In August 2020, as the world was still trying to cope with the impacts of a global pandemic, people in Mauritius were hit by a devastating oil spill on their coast. Around 1,000 tonnes of fuel oil leaked out of the ship MV Wakashio into a shallow lagoon right next to a marine reserve, causing long-lasting consequences to the community and marine life in the area.

This is just one of the many oil spills that far too often put wildlife and local communities at risk. Such disasters should be enough of a warning to change the rules and stop ships from running on such dangerous fuels, at the very least in the most pristine and fragile corners of the planet like the Arctic. In fact, they should be enough to move the shipping sector away from fossil fuels altogether. 

Mauritius Oil Spill in the Indian Ocean. © Rajiv Groochurn / Greenpeace
The scene of the oil spill in the waters around Mauritius after Japanese bulk carrier, MV Wakashio, ran aground on 25 July 2020. © Rajiv Groochurn / Greenpeace

But the International Maritime Organization (IMO), the UN Agency responsible for preventing pollution by ships, has decided to do the exact opposite. Turning a blind eye to the climate emergency and to the call from affected communities, IMO members are allowing the industry to continue risky business as usual. 

In 2018, governments at the IMO agreed on a plan to tackle the carbon emissions from ships in line with the goals of the Paris Climate Agreement. Ships carry around 80% of world trade, using vessels that operate on fuels that are dirtier than road transport diesel fuels. Experts estimate that international shipping accounts for about 1 billion tonnes of CO2 equivalent per year – more than twice as much as the UK’s annual emissions or almost half of Brazil’s emissions per year! That’s why cleaning the shipping industry from dirty fuels plays a key role in meeting the Paris Climate Agreement’s goals.  

Helen Mary Supertrawler in the North Sea. © Christian Åslund / Greenpeace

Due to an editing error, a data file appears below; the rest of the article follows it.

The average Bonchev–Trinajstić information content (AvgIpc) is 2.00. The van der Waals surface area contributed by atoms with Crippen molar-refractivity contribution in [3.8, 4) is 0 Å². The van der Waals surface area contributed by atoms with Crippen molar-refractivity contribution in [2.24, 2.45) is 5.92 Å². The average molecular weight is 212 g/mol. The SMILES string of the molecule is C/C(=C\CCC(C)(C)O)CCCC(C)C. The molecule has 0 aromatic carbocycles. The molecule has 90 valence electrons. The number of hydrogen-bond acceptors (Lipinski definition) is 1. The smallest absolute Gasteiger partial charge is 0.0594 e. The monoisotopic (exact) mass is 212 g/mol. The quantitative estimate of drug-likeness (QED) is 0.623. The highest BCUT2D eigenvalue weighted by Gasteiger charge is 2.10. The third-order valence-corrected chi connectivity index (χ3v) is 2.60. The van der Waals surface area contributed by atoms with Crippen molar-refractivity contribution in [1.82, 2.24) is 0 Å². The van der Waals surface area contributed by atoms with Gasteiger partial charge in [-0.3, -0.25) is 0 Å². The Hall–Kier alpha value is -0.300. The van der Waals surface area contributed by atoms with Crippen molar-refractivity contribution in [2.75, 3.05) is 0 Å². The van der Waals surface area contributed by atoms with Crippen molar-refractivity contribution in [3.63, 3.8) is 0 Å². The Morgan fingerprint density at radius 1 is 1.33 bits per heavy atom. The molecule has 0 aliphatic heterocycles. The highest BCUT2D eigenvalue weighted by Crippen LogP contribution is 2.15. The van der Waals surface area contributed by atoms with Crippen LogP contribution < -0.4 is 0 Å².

Aerial view of Helen Mary supertrawler fishing within the Central Fladen Marine Protected Area (MPA), east of Scotland. © Christian Åslund / Greenpeace

Instead, governments decided this week to backtrack on their previous commitments and fail to take meaningful action to protect the Arctic. Imagine being on board a ship heading straight towards an iceberg and the captain would decide to close their eyes and do nothing? That’s essentially what governments at the IMO are doing when they delay action hoping that the climate emergency will magically disappear. 

The decisions taken at the IMO this week reveal the fundamental shortcomings of the piecemeal approach to governing our oceans. It’s time to sort out this  mess of intermingling organisations, which on the surface appear to adequately govern our global oceans, but in reality undermine each other, offering governments and destructive commercial interests continual opportunities to wriggle out of meaningful commitments to reduce their climate and ocean impacts.

Ice Floes in the Arctic. © Christian Åslund / Greenpeace
Ice floes in the Fram Strait. The Esperanza and Arctic Sunrise are in Svalbard on the first leg of one of Greenpeace’s biggest ever expeditions: an almost year-long pole to pole voyage from the Arctic to the Antarctic, to highlight the many threats facing the oceans and to campaign for a Global Ocean Treaty covering all seas outside of national waters. © Christian Åslund / Greenpeace

The shipping industry clearly does not want to self regulate in the interest of the marine environment, that’s why we need a systemic solution that puts conservation, not exploitation, at the heart of our approach to the oceans. Governments need to urgently agree to a strong Global Ocean Treaty in 2021. It’s backed by millions of us worldwide, it could provide that much-needed solution by connecting the dots, making existing organisations more accountable for their mess, and driving comprehensive ocean protection that puts people and nature before corporate interests. Until recently the shipping industry has escaped cleaning up their dirty business, but it’s past time for them to sort their ship out and move away from fossil fuels.

Glacier in Discovery Bay in Antarctica. © Andrew McConnell / Greenpeace
A glacier in Discovery Bay, Greenwich Island, in the South Shetland Islands, in Antarctica. © Andrew McConnell / Greenpeace